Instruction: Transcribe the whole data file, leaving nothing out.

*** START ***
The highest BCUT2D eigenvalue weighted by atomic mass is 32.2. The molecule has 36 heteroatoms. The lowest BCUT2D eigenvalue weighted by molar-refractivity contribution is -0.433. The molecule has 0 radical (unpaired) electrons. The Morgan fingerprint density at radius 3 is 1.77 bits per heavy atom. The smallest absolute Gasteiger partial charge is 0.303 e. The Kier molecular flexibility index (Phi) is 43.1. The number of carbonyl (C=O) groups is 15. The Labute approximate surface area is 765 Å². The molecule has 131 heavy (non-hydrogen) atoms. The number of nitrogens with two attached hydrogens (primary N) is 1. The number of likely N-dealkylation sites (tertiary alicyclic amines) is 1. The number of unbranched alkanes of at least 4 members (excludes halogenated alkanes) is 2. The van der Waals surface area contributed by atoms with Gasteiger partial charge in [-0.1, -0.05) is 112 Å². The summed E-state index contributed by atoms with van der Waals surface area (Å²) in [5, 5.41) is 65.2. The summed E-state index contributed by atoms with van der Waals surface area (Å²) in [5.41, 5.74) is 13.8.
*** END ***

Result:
The highest BCUT2D eigenvalue weighted by atomic mass is 32.2. The molecule has 36 heteroatoms. The lowest BCUT2D eigenvalue weighted by molar-refractivity contribution is -0.433. The molecule has 0 radical (unpaired) electrons. The Morgan fingerprint density at radius 3 is 1.77 bits per heavy atom. The smallest absolute Gasteiger partial charge is 0.303 e. The Kier molecular flexibility index (Phi) is 43.1. The number of carbonyl (C=O) groups is 15. The Labute approximate surface area is 765 Å². The molecule has 131 heavy (non-hydrogen) atoms. The number of nitrogens with two attached hydrogens (primary N) is 1. The number of likely N-dealkylation sites (tertiary alicyclic amines) is 1. The number of unbranched alkanes of at least 4 members (excludes halogenated alkanes) is 2. The van der Waals surface area contributed by atoms with Gasteiger partial charge in [-0.1, -0.05) is 112 Å². The summed E-state index contributed by atoms with van der Waals surface area (Å²) in [5, 5.41) is 65.2. The summed E-state index contributed by atoms with van der Waals surface area (Å²) in [5.41, 5.74) is 13.8.